Amidst the ongoing acrimony over South Ossetia, wine and mineral water, Russia and Georgia now have a potential fresh cause for dispute: the opening of a Museum of Soviet Repression in downtown Tbilisi. Although Georgians insist that the museum is simply meant to commemorate the estimated 880,000 Georgians killed or exiled under Soviet rule, some Russian politicians see the one-room exhibit as a barb aimed straight at the Kremlin.
The museum, a large room on the third floor of the Georgian National Museum in downtown Tbilisi, opened on May 26, the day marking Georgia's declaration of independence from the Russian Empire in 1918. At an official ceremony, Georgian President Mikhail Saakashvili referred to the museum as an example of the progress made by Georgia since the Red Army invaded in 1921, ending the country's brief, conflict-ridden period of independence, and paving the way for it to eventually become part of the Soviet Union. "[W]e have evaded lots of obstacles and we have become a state. This means that no one will ever force Georgia to kneel as in 1921," he said.
In what appeared to be a thinly veiled reference to Moscow, Saakashvili went on to warn Georgians to prepare for a new "Ordzhonikidze," a reference to Sergo Ordzhonikidze, an ethnic Georgian Bolshevik who played a leading role in establishing Soviet rule in the Caucasus state. "Georgia is facing an all-out campaign of slander, pressure and blackmail," Saakashvili said. "However, they have not taken into account the most important thing - Georgia is not like it was in 1921."
The museum's displays attempt to make that distinction clear. Columns with the names of dozens of repression victims, written in red, greet visitors. A photo-rich timeline follows the events leading up to Georgia's defeat by the Red Army in 1921, and ends with Soviet troops' April, 9 1989 crackdown against Tbilisi demonstrators calling for Georgian independence and the end of Abkhaz separatism.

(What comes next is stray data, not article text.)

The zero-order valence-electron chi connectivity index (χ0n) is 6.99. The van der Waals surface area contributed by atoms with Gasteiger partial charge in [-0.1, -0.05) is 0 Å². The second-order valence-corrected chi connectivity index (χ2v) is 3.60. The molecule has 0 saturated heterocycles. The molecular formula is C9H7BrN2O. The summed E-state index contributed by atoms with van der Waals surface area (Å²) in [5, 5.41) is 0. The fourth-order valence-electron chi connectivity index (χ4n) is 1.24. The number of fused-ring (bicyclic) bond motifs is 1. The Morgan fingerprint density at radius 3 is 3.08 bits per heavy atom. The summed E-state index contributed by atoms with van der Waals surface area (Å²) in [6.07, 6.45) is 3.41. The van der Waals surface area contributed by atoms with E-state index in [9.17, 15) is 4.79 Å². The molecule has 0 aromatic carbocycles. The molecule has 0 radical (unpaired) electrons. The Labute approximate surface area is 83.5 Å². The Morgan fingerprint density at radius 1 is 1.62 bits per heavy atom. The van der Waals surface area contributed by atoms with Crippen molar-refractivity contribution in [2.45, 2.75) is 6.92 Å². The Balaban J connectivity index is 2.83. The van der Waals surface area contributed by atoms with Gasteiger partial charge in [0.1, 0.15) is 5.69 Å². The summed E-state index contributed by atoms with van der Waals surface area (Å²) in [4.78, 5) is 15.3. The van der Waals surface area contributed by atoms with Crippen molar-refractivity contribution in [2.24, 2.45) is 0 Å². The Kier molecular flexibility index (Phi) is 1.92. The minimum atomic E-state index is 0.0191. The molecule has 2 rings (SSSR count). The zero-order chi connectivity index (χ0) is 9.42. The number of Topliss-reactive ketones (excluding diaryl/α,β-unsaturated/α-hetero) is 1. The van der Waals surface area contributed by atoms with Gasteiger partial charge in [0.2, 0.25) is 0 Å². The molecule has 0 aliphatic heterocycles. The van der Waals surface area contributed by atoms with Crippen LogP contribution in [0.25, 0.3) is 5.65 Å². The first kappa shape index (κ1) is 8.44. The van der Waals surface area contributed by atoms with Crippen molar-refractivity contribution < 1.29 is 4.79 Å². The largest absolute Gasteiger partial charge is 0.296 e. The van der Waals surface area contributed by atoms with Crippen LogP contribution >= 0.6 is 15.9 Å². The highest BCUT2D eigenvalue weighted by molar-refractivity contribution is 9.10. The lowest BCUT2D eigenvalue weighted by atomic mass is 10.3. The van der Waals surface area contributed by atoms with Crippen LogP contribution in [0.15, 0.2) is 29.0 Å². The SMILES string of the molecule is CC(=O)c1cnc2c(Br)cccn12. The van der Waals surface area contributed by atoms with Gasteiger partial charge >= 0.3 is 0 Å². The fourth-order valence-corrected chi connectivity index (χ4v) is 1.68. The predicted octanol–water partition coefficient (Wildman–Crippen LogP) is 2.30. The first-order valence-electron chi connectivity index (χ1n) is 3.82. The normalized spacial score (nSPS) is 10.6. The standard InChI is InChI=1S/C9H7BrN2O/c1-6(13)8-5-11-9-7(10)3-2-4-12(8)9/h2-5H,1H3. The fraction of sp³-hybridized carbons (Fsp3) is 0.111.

Some members of the Russian State Duma, or parliament, have charged that the exhibit is purely nationalist propaganda. "There was no Soviet occupation [the repression] was something that still unites our people. Official Tbilisi needs to aggravate its relationship with Russia to gain international prestige," Konstantin Kosachev, the head of the Russian parliament's international relations committee, said on May 27, the Georgian private television station Rustavi-2 reported.
Relations between Georgia and Russia have nose-dived in recent months over a Russian embargo against Georgian wine and mineral water, and allegations by Tbilisi that Moscow has exceeded its peacekeeper quota in the breakaway Georgian region of South Ossetia, among other issues. Four days after the museum's opening, Russian State Duma Deputy Chairman Vladimir Zhirinovsky added to the acrimony with a prediction that Russia plans to oust Saakashvili in favor of Igor Giorgadze, a former Georgian security chief, now in exile, who was accused of trying to assassinate ex-Georgian President Eduard Shevardnadze in 1995, the German newspaper Die Welt reported.
Professor Levan Urushadze, the museum's curator, however, curtly rejected any suggestion that the museum is intended as a tit-for-tat retaliation against the Kremlin. For Urushadze, an historian, the museum represents years of research into the repression Georgia suffered as a Soviet republic. "No, of course [this is not political]," he said. "[The repression] is a fact, an historic fact."
Nevertheless, connections between the museum and the government do exist. Urushadze credited President Saakashvili and parliamentarian Nikoloz Rurua, a member of the ruling National Movement Party and deputy chairman of the parliamentary defense committee, with coming up with the idea for the exhibit three months ago. "Prior to this, there was no idea to create a museum," Urushadze said, stressing that the museum's goal is to educate young Georgians about the past.
The presidential fund, an extra-budgetary source of revenue controlled by the presidential administration, provided the necessary financing, he said. According to the presidential press service, over 1 million lari, or some $548,712, was allocated to the museum.
One former Georgian foreign minister, however, argued that the museum could be seen as a commemoration of ills shared equally by both Russia and Georgia. "No one is blaming the Russians for what happened under the communists," said Irakli Menagharishvili, director of Tbilisi's Strategic Research Center. "They also suffered."
Molly Corso is a freelance reporter and photographer based in Tbilisi.